Just over a week ago, I was on the Somme Battlefields in France to remember the 100th Anniversary of my Great-Uncle’s death there in 1916. He is one of the thousands and thousands of missing who have no known grave, and it wasn’t until 1999 when my father died, that I found amongst his papers details of where Great-Uncle Fred was last seen alive and also that his name was inscribed on the great Thiepval Memorial. I went out for a first visit once I discovered this, but I felt that in some way I ought also to mark the Centenary. But why? What could I do? What was the point of remembering this terrible slaughter in which so many people died on both sides in that dreadful war?
For a Catholic priest like me, I knew instantly what I should do. I should go out there and say a Requiem Mass for him and for all of them, and so that is what I did : on the Wednesday, out in the open at the Thiepval Memorial, and on the Thursday – the actual day – at the Church nearest to the place where he was last seen alive. But still some people would ask why. What’s the use of prayer of any kind, and especially for people who have been dead 100 years?
The answer lies in our Readings today, where we are given two very important messages. The first is from our Gospel (Luke 18:1-8) where Jesus tells us to “Pray continually and never lose heart.” There are so many situations where we wonder what good our prayer can do. Think of the desperate situation in Syria at the moment as just one example. Or we may be stuck in some situation where we are unhappy, but helpless to do much about it. As Christians however, there is one thing we can do, we can share our sadness, our grief, or whatever else we are feeling. with God our loving Father. That is what prayer is. We do this not to get an answer, but simply because God is God and he loves us, and so we share our sorrows with Him, as we might have shared them with our mother or father when we were children. Simply doing this comforts us if it does nothing else.
But prayer is actually more powerful than we might imagine and, although we cannot understand how this happens, sometimes answers to our prayers come in ways that we least expected. Linking ourselves in this explicit way to the eternal invisible almighty power underlying the whole Universe is not to be treated lightly. That’s why we pray for the dead, even those who died 100 years ago, because God is not in our time, or any other time, and so praying about something 100 years after it happened is not as silly as it might sound.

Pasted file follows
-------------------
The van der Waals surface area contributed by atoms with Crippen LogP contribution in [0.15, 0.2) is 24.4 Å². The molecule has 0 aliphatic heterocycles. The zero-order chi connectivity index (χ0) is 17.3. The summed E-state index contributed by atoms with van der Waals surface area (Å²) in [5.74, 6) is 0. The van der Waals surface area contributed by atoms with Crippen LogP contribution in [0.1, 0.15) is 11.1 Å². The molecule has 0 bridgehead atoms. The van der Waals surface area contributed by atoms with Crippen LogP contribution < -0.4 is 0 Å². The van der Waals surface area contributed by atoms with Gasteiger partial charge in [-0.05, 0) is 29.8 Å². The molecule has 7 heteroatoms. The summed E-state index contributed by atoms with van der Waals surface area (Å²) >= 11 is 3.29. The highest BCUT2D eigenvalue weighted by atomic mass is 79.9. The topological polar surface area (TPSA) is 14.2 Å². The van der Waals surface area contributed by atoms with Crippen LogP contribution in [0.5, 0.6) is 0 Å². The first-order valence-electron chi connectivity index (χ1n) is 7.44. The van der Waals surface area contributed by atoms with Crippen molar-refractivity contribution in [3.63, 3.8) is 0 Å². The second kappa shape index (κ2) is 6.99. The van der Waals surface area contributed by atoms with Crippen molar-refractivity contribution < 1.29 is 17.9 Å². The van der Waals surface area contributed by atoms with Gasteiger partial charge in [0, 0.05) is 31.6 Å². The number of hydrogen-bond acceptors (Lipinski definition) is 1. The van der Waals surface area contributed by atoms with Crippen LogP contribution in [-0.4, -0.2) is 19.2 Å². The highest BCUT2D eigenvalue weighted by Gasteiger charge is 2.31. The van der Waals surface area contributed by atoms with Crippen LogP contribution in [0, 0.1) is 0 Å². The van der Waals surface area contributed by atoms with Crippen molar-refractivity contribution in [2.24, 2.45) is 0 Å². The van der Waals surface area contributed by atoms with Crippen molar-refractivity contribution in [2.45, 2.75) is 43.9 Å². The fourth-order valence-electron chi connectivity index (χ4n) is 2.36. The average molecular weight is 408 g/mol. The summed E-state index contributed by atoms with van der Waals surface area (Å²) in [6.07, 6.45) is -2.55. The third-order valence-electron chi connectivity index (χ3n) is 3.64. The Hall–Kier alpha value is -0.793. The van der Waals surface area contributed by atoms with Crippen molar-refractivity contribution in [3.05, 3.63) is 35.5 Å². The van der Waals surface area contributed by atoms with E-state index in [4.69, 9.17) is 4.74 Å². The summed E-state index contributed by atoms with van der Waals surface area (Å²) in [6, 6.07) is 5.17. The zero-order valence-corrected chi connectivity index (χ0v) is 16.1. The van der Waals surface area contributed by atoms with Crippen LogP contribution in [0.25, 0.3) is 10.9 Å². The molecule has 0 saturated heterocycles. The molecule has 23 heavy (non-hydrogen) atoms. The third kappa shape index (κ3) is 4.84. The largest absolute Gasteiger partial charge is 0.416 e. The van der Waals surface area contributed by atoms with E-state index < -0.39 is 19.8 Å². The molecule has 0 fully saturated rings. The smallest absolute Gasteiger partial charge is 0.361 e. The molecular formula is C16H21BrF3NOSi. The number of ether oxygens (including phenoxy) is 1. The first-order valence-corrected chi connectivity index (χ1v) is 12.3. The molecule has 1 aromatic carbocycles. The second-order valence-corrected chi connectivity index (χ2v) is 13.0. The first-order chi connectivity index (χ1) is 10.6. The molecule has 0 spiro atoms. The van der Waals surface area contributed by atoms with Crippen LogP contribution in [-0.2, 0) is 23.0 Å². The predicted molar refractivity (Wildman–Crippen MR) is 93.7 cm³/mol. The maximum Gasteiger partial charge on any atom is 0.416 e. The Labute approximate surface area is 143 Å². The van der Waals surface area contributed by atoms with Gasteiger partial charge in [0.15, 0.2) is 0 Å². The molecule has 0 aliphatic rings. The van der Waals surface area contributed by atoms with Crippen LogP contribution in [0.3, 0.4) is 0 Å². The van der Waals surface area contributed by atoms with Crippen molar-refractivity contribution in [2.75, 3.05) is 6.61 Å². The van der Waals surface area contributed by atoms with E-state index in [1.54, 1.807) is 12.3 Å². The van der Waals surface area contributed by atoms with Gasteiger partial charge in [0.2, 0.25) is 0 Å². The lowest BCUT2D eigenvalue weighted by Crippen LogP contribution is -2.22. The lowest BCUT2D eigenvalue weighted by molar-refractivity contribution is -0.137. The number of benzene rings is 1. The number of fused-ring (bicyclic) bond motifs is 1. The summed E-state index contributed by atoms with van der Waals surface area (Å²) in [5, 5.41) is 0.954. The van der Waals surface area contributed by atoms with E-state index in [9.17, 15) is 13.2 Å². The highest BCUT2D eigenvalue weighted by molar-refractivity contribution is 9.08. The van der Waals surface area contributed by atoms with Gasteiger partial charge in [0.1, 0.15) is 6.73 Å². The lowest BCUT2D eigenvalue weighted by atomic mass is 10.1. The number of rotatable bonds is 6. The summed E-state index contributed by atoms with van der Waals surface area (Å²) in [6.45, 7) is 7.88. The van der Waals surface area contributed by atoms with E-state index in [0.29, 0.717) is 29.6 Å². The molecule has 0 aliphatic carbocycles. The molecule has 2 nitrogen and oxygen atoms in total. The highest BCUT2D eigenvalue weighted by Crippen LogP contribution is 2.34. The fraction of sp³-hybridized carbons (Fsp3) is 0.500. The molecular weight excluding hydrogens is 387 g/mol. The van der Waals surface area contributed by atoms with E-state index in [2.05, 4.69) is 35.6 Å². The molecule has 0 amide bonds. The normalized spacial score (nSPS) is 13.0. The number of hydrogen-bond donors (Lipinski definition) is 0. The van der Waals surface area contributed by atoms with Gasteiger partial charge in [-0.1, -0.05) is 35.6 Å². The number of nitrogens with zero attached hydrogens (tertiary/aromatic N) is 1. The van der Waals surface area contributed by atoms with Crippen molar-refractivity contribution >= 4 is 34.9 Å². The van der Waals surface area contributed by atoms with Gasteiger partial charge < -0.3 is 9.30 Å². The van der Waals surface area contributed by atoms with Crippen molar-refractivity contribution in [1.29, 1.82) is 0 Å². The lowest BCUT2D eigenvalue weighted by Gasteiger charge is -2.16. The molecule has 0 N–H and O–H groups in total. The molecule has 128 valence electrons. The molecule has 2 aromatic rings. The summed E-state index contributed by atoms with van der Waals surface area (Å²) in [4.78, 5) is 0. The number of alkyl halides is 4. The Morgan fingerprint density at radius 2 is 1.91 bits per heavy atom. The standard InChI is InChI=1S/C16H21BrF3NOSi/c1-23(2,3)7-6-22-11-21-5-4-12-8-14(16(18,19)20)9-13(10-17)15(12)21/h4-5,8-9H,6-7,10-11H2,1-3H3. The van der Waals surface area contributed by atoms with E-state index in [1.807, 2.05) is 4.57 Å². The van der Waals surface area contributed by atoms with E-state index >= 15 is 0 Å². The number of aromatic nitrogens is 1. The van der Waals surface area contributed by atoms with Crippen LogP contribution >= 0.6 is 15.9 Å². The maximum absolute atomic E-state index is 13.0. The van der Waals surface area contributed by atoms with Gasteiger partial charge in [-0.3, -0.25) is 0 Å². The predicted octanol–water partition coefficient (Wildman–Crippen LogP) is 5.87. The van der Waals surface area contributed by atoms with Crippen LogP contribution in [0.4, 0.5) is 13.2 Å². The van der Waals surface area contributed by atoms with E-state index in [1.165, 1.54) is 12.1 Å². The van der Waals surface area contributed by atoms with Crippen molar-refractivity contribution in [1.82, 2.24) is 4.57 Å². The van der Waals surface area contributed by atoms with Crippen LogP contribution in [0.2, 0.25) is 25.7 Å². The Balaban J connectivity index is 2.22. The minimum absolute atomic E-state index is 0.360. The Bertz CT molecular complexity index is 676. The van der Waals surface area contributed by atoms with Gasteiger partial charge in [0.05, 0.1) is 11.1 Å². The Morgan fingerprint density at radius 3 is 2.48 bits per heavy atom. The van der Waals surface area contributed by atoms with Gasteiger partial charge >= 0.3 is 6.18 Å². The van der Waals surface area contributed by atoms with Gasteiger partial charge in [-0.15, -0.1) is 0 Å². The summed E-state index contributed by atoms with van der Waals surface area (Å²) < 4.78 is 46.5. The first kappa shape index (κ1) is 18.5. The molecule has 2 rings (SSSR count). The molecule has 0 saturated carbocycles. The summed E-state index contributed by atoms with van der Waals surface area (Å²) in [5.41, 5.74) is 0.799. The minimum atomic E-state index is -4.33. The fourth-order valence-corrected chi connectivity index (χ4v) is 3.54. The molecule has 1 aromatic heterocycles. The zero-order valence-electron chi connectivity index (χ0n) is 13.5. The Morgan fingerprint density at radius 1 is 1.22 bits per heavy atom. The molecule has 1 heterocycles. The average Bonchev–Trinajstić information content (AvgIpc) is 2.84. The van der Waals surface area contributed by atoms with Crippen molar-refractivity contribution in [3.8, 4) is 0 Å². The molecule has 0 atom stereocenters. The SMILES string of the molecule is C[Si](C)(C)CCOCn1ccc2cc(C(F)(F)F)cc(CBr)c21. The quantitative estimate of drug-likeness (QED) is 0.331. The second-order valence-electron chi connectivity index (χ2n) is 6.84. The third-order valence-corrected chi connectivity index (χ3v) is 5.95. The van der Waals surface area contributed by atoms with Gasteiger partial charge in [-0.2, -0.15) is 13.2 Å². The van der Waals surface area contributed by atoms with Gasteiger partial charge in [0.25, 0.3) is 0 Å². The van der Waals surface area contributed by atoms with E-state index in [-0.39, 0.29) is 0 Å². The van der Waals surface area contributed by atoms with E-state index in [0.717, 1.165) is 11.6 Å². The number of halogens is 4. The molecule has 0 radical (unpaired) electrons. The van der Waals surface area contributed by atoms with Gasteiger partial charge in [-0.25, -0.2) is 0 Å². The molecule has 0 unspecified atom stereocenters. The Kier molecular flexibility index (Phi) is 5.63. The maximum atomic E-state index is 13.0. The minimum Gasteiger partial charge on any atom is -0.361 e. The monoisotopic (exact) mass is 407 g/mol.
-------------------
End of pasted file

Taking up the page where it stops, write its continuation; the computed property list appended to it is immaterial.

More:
The second message is from our 2nd Reading (2 Tim 3:14-4:2) where St Paul tells us to “Proclaim the message, and welcome or unwelcome, insist on it”. This explains why we Catholics, when we want to pray about something in a really powerful way, always do so within a Mass, most especially by asking the priest to offer a Mass especially for the person or thing that needs prayer. All prayer can be powerful, but when we pray within the Mass, we are also making present in a very special way, the action by which God saves the world, and brings life from death. As St Paul says (1 Cor 11:26) “For as often as you eat this bread and drink the cup, you proclaim the Lord’s death until he comes.”
I have no idea what kind of faith my Anglican Uncle had, if any; and I know that those who died on the Somme with him had all kinds of faith or none, but in a way it doesn’t matter. All I can do is proclaim the message of God’s love and salvation for them, and then come home and get on with doing my bit to make God’s love happen in the bit of the world I am living in.
For both these Requiem Masses I chose from the Gospel one of the stories of Jesus dying on the cross. In dying like that, Jesus identified himself with all those who die, and especially those who die in the midst of violence as my Great-Uncle did. We believe, do we not, that in Jesus God entered into death to destroy death and bring us to eternal life. War and violence are terrible things which we all wish would never happen, but when they do, then we need to know even more that God is there, that God was there, with them as he is with us, and that we must profess this truth whenever we can.
I could have gone to those places in France, and just prayed quietly; but as Christians we have the privilege, and the duty not just to pray but also proclaim God’s love and his glory. A Mass is the supreme way of doing this and so God’s power is more present there than anywhere else, and so there I was right in the middle of that memorial, doing just that. For, in one way or another that is the calling of every Christian